Hearing On August 30 For Sikh Hunger Striker in United States

PORTLAND, OREGON—An Indian of the Sikh faith who fled India three years ago to seek U.S. asylum from political persecution says the federal immigration agents violated his confidentiality by “outing” him to the Indian Consulate. 

Judge Andrea Sloan of the U.S. Immigration Court in Portland, Oregon, will hear the case of Harkeet Singh on August 30. Mr. Singh is one of the 60 Sikh asylum-seekers who joined a two-week hunger strike at the El Paso Processing Center in Texas in 2014.

US Immigration and Customs Enforcement
US Immigration and Customs Enforcement

In court filings, Mr. Singh claims that while at the center, the agents of Immigration and Customs Enforcement (ICE) set up a meeting between the Sikhs and a representative of the Indian Consulate. Such a meeting violates the U.S. regulations that bar the disclosure of any information pertaining to an asylum applicant without written consent, says Texas attorney John Lawit of John W. Lawit, LLC, who represents Mr. Singh and 17 others from the group.

 The Sikhs are a religious minority in India and often are persecuted for their beliefs.

“It’s just common sense. Here you have a group of men fleeing their government because they are afraid of it. The very last thing you want to do is force them into a room with a representative of that very government, but that’s exactly what ICE did,” says Mr. Lawit.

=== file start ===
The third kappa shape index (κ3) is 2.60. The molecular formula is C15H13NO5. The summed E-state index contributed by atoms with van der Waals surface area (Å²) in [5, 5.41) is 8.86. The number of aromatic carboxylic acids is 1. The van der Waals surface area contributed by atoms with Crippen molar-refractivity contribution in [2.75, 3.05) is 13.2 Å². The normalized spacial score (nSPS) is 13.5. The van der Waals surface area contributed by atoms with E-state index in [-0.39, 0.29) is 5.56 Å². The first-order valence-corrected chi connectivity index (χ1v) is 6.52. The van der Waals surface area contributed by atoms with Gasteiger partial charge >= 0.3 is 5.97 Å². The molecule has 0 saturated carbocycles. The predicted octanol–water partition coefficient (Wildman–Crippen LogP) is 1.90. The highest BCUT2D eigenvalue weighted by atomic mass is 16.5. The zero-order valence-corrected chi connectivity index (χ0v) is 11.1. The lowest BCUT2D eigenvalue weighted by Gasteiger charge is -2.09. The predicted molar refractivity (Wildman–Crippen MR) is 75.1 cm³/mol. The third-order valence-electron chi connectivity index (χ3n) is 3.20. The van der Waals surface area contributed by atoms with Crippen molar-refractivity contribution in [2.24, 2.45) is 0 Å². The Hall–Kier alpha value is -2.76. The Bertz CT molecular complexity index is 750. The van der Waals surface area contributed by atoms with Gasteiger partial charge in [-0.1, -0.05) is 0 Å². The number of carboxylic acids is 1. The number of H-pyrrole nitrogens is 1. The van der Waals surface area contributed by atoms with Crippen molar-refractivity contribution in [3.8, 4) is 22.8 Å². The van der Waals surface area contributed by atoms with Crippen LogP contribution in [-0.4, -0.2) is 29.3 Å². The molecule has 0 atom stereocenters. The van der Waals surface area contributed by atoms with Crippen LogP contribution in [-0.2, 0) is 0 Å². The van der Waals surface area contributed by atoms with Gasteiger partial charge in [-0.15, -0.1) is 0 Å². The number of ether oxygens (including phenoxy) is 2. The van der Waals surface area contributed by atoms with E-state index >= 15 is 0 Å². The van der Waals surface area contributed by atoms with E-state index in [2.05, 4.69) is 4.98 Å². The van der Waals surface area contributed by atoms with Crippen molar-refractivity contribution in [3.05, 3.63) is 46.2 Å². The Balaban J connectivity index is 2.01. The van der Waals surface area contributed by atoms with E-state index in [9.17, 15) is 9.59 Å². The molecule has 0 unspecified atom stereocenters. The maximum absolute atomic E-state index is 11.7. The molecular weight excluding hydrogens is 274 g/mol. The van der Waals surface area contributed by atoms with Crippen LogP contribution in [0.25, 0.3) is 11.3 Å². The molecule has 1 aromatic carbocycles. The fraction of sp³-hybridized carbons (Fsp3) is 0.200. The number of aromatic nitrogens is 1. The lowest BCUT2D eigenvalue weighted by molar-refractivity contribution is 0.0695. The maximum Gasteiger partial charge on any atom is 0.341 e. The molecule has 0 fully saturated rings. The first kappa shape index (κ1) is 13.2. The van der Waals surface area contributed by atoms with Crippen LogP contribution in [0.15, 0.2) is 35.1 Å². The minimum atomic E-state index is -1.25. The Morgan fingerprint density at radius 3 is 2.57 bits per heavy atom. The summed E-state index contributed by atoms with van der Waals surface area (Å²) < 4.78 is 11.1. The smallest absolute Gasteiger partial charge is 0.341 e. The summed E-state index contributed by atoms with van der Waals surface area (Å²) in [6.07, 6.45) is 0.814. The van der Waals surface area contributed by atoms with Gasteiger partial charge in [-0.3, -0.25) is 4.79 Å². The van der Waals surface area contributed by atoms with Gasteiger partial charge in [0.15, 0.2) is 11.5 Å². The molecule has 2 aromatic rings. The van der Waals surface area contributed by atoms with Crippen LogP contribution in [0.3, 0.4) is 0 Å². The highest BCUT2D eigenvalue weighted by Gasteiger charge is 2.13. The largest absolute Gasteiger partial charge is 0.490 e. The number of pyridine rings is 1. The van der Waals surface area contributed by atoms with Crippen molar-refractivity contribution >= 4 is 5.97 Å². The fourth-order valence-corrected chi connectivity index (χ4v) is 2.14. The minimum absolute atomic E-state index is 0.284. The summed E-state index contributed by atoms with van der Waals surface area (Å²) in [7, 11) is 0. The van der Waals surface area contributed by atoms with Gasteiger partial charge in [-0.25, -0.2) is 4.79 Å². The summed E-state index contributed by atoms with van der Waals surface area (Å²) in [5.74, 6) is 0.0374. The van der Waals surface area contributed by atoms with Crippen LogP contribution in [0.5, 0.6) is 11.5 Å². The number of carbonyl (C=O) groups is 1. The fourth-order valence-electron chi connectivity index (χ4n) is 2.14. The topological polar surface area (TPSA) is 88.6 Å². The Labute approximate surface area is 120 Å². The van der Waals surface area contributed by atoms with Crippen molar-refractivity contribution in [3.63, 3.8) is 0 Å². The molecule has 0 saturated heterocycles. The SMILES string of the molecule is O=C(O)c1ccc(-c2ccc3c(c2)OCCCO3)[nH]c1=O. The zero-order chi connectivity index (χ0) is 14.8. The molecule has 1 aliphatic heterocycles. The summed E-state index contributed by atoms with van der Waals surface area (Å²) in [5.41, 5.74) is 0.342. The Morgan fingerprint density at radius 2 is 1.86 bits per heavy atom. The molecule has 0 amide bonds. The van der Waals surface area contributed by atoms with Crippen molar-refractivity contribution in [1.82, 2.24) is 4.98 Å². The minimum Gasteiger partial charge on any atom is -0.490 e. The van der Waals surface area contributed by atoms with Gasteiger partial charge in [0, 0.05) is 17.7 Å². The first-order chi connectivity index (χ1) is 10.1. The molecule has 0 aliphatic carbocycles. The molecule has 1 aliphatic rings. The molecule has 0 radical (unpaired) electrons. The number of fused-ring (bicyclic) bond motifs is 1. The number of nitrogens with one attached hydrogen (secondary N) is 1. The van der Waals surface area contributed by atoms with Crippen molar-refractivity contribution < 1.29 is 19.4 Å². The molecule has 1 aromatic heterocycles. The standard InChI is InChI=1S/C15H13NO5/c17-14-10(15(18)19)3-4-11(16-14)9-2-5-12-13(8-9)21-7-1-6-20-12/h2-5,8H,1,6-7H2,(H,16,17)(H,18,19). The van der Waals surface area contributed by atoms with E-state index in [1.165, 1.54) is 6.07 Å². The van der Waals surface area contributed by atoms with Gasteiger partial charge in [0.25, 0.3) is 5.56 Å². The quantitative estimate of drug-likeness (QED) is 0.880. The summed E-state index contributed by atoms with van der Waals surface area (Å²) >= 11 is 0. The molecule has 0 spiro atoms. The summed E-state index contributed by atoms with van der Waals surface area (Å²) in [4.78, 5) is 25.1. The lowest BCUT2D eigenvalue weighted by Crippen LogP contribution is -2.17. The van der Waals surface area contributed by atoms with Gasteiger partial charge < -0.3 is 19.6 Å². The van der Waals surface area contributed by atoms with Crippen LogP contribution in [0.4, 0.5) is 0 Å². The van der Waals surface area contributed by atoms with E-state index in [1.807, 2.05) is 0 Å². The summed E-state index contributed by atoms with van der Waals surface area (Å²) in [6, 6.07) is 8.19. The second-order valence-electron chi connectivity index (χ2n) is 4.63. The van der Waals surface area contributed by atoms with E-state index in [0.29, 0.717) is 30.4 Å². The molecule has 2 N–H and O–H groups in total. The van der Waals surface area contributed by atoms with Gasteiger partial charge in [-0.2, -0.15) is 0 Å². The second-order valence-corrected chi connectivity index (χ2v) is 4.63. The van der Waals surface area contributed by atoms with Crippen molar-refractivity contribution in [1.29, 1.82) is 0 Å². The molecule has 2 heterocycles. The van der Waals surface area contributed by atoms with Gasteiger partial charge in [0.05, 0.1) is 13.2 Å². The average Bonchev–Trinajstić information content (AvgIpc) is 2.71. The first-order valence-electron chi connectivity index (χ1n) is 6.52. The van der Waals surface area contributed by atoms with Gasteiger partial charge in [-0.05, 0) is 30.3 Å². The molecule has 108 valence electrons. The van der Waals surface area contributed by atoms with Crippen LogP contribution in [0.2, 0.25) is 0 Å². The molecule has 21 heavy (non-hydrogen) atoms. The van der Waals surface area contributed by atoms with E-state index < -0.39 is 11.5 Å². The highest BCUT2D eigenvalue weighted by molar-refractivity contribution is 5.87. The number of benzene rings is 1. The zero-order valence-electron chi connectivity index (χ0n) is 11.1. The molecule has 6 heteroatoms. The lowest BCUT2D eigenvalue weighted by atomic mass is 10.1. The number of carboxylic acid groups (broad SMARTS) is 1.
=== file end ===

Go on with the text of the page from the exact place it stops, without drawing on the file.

According to Mr. Singh, the consular representative told the men that their actions were treasonous and offensive to the Indian government, and threatened to jail them upon their return to India. Specifically, he threatened to imprison them in Tihar, which is known for its human rights violations. Mr. Singh said the representative also told the men that since they were farmers – not doctors or engineers – they were not fit to immigrate.

ICE agents apparently set up the meeting after Mr. Singh and the others went on a hunger strike, hoping it would prompt movement in their immigration cases.

Mr. Singh came to the United States in 2013 following a long and expensive journey that began in the Punjab state in India, then continued across the globe through South and Central America. He crossed the U.S. border at Mexico, surrendered to customs agents and requested asylum. Immigration and appellate courts so far have denied his request.


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